Efficient wi-fi is now a general expectation, so make sure it reaches all rooms and is free, fast and reliable. For a long time, Premier Inn held out against free wi-fi, until it became the overwhelming cause of customer complaints. Yes, I have defended traditional pubs that don’t provide wi-fi, but it’s not acceptable in a guest house or hotel, particularly one targeted at business customers.

Premier Inn self-service breakfasts are generally OK, with the exception of the ridiculously slow and unpredictable manual toasters. That lets down the whole experience, and can be embarrassing if, like me, you’re a lover of burnt toast.

Provide Marmite along with the jams at breakfast. Fortunately more places now seem to do this.

Bacon needs a bit of cooking. It isn’t acceptable to serve it up virtually raw.

Unless you’re in a city centre, most guests will be arriving by car and expecting onsite parking. Don’t be coy about what you can offer – it’s better to be honest rather than leaving people uncertain. If you’re in a dense urban location it may be reasonable to charge extra for parking, but if you’re on an out-of-town retail park it’s just taking the piss. Travelodge, I’m looking at you.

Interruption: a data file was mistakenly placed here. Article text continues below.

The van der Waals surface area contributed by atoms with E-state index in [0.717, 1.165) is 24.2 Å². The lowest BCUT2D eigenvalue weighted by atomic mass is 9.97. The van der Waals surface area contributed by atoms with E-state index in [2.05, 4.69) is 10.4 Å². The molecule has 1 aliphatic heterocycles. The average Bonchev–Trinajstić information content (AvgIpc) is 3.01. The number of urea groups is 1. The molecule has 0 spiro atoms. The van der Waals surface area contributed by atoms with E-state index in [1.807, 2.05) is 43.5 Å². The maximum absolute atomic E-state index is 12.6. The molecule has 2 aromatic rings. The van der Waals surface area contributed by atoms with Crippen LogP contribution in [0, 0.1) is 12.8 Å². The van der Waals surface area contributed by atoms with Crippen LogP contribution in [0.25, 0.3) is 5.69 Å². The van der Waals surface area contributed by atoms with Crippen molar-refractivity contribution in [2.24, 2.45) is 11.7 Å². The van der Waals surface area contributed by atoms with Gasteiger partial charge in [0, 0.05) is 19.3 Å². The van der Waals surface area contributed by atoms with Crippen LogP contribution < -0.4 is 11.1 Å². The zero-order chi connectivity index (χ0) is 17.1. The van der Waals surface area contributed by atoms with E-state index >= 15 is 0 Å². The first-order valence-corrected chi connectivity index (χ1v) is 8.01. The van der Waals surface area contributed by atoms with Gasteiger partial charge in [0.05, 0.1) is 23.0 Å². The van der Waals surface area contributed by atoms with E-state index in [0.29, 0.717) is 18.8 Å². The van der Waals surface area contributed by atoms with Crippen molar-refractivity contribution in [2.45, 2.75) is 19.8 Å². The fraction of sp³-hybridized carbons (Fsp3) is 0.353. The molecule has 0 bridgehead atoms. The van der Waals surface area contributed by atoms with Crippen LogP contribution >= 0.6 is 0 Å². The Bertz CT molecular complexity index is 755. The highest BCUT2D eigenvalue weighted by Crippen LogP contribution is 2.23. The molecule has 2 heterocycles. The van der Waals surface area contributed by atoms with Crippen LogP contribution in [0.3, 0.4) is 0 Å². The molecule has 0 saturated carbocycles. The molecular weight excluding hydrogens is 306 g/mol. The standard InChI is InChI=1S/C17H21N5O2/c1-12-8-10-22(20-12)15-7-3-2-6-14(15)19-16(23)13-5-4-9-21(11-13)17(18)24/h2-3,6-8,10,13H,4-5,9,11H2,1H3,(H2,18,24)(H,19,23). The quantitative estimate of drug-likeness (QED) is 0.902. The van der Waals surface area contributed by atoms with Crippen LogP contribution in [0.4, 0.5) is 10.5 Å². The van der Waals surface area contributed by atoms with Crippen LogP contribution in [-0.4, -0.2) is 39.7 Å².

Unless you’re operating at the very bottom end of the market, nobody’s interested any more in rooms without a private shower (at least) and WC. If you’re an independent guest house and still offer them, either get them converted or take them out of use. This should be taken as read.

Another niggle, although not one that affects me personally, is the frequent appearance of this sign:
https://2.bp.blogspot.com/-Hw1mX8Vpeqk/V2DuAyDLa7I/AAAAAAAAEzI/m1eJNHNPkHwVkP7zCGLUb_JkDQnvOahywCLcB/s320/against%2Bthe%2Blaw.jpg (https://2.bp.blogspot.com/-Hw1mX8Vpeqk/V2DuAyDLa7I/AAAAAAAAEzI/m1eJNHNPkHwVkP7zCGLUb_JkDQnvOahywCLcB/s1600/against%2Bthe%2Blaw.jpg)
No, it is not illegal to smoke in hotel bedrooms, so please stop pretending it is. Obviously “my gaff, my rules” applies, but you do have to question whether it amounts to discrimination when all the large chains choose to impose a blanket policy. If you’re concerned, you could try looking at http://smokinghotel.co.uk/